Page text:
The Eureka, Ill., native allow himself to think about all this stuff once the season is officially over, but he's never taken it for granted to be able to call Wrigley Field home for the last four seasons. This is the same guy who wears stirrups as a callback to the days of yore and has commuted to the ballpark on a bicycle while wearing his full uniform.

"It's the big leagues of the big leagues," Zobrist said. "That's the way the fans make you feel. The front office, the organization, the way everything's run — it's the top of the top. It's hard to beat the experience of being a Chicago Cubs player, especially when you walk out on that field."

The 38-year-old Zobrist admitted he doesn't know what's next for his career after a season in which he missed four months while tending to his family situation. But the last month has answered the question for himself that he still has what it takes physically to play this game.

As for Maddon, he was maybe a bit more introspective than normal in his Sunday morning press availability, but he's always thoughtful and mindful.

He insisted he did not show up to work Sunday with a mindset to "take it all in" or enjoy the moment any more than normal, which makes sense for a guy who routinely preaches the need to stay in the present tense.

"Honestly, I do that every day," he said. "I don't anticipate that. I haven't really thought about that this whole time through. I always expect a good result."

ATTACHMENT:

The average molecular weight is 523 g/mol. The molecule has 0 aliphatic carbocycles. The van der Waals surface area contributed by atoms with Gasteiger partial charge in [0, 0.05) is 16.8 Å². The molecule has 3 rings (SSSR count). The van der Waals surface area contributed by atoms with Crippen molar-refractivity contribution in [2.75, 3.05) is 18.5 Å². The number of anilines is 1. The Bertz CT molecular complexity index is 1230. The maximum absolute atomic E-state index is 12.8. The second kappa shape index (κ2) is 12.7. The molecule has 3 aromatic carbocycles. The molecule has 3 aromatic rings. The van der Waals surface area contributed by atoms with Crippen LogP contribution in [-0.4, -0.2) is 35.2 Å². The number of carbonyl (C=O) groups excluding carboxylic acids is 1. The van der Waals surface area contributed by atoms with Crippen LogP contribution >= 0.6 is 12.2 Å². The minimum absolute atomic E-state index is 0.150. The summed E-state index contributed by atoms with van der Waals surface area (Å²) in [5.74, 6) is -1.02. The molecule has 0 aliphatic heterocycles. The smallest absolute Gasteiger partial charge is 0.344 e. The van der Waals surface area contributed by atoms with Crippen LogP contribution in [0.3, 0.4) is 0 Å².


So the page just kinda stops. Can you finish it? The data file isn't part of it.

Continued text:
Maddon's job status is up in the air after Theo Epstein's front office took any talks of an extension off the table last winter and wanted to see how the season went before making a decision one way or the other. 

Since Maddon took over the helm ahead of the 2015 season, only the Dodgers and Astros have more regular season wins than the Cubs (469) and his teams made it to three National League Championship Series from 2015-17. 

As for Sunday, Maddon was focused on the weather and how the impending storms could affect his pitching staff with a thin bullpen and the threat of a delay knocking starter Yu Darvish out early. 

"I mean this sincerely — I will be focusing on the game like I always have," Maddon said Sunday morning. "But when I walk to Wrigley — I've talked about this since I've been here — you always are enthralled and impressed with the fact that you get to work here. So that's kind of a daily occurrence for me."